The book that's being promoted is called Beware the Devil's Hug. To get more information and to purchase this book you can click here.
Here's the nutshell version of Beware the Devil's Hug:
It's a fascinating concept that's presented in this book and I'll be reviewing and commenting on this book in my post tomorrow. Today I want to take a look at Marvin D. Wilson the author and his approach to writing, and in particular how he approached writing Beware the Devil's Hug.
Many of you who read Tossing It Out and who know something about Marvin Wilson may be aware that he and I both have a background in music. With that common interest in mind, I became curious to know how music influences his approach to writing and what musical influences can be found in this particular novel.
As I read the book I couldn't help but notice frequent references to songs that various characters were singing to themselves or thinking about in various scenes, or how certain songs were actually part of the scenes. A soundtrack could literally accompany this book. I began to think about how writing might be similar to composing and performing music I wanted to get Marvin's take on all of this and see if he could shed some further light on my observation.
Here is my interchange with author Marvin D. Wilson:
Arlee: We've heard quite a bit about Marvin Wilson the author on the Hugs Virtual Tour, but what can you tell us about Marvin the musician?
Marvin: My first performance was at the age of two. As my mother accompanied me, I stood next to her on the piano bench in church singing, “Give Me That Old Time Religion”. By the time I was in Junior High (the Old School equivalent of today’s “Middle School”), I was playing the guitar, teaching myself by ear, listening to Beatles’ albums. In High School I was playing electric guitar, bass (both electric and standup), and some piano. I was the choir president, and was composing classical choral pieces that my choir director thought highly enough of to have our choir perform a couple of them in concerts. I also performed lead roles in the annual musicals, singing and acting in “The Music Man” and “South Pacific”.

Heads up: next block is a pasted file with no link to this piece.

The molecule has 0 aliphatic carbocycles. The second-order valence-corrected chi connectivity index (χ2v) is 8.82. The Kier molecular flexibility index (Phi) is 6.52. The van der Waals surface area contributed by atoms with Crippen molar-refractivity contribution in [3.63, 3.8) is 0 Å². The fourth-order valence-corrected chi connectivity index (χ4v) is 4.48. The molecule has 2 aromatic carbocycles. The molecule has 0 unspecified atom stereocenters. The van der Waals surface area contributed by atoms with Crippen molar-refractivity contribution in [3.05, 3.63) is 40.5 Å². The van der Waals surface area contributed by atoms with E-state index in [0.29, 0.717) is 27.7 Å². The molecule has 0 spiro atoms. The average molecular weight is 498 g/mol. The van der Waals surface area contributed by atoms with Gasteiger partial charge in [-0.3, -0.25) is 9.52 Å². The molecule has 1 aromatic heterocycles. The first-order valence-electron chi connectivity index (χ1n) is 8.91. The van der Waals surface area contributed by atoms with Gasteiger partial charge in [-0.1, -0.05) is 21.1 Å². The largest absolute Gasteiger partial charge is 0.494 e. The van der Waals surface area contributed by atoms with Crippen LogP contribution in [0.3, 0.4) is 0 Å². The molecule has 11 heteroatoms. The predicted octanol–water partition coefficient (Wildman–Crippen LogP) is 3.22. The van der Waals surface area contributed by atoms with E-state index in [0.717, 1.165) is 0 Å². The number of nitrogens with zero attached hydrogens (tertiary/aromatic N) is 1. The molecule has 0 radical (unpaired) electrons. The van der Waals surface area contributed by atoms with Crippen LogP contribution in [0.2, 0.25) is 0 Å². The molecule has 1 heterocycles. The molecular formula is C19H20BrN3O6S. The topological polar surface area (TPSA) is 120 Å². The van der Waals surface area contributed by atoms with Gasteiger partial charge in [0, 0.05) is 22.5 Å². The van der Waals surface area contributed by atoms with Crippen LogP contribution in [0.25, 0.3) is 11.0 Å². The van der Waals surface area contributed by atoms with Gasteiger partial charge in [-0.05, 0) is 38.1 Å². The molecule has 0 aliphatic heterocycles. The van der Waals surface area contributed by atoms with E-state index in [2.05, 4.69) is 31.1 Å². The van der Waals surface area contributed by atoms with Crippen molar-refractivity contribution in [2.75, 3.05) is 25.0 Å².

I was able to go to college on a scholarship I auditioned for and won, majoring in music with a minor in theater. I kept growing in the classical music composition arena, again getting favorable enough reactions from my professors to my writing to have—three, I believe—of my pieces rehearsed and performed in concerts ... two choral compositions and one big band jazz piece. But my college career was cut short before I finished my sophomore year. I ‘tuned in, turned on, and dropped out’—into the Hippie Movement at age twenty.
As a young stud Hippie musician, I traveled all over the US, Mexico and Canada, doing lots of drugs and groupies, living the wild life of hallucinogenics, sex, and rock and roll for the next fifteen years. I might have died eventually of an overdose of licentious lifestyle had I not met my wife in my late 20’s, who I fell so in love with that she was able to get me to throw my ‘little black book’ away, settle down, get married, and get a ‘real job’ in order to better support and be there for our growing family.